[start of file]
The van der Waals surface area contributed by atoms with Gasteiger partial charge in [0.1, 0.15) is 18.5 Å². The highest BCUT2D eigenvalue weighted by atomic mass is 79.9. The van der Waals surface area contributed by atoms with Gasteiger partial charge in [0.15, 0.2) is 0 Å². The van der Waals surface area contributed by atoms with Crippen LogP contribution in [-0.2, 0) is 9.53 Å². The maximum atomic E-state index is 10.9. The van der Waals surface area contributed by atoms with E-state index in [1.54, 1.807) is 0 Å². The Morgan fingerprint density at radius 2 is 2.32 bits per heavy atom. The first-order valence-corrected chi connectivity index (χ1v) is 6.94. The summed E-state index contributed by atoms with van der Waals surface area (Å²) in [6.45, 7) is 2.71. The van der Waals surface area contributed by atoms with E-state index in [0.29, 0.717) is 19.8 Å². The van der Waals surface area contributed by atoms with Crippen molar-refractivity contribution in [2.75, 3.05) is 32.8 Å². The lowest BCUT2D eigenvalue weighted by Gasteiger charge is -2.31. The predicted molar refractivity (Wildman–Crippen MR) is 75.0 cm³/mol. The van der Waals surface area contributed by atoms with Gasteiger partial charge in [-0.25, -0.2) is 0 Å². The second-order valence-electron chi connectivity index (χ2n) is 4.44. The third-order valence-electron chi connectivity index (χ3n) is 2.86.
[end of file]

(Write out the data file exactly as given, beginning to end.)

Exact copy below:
The van der Waals surface area contributed by atoms with Gasteiger partial charge in [0.1, 0.15) is 18.5 Å². The highest BCUT2D eigenvalue weighted by atomic mass is 79.9. The van der Waals surface area contributed by atoms with Gasteiger partial charge in [0.15, 0.2) is 0 Å². The van der Waals surface area contributed by atoms with Crippen LogP contribution in [-0.2, 0) is 9.53 Å². The maximum atomic E-state index is 10.9. The van der Waals surface area contributed by atoms with E-state index in [1.54, 1.807) is 0 Å². The Morgan fingerprint density at radius 2 is 2.32 bits per heavy atom. The first-order valence-corrected chi connectivity index (χ1v) is 6.94. The summed E-state index contributed by atoms with van der Waals surface area (Å²) in [6.45, 7) is 2.71. The van der Waals surface area contributed by atoms with E-state index in [0.29, 0.717) is 19.8 Å². The van der Waals surface area contributed by atoms with Crippen molar-refractivity contribution in [2.75, 3.05) is 32.8 Å². The lowest BCUT2D eigenvalue weighted by Gasteiger charge is -2.31. The predicted molar refractivity (Wildman–Crippen MR) is 75.0 cm³/mol. The van der Waals surface area contributed by atoms with Gasteiger partial charge in [-0.25, -0.2) is 0 Å². The second-order valence-electron chi connectivity index (χ2n) is 4.44. The third-order valence-electron chi connectivity index (χ3n) is 2.86.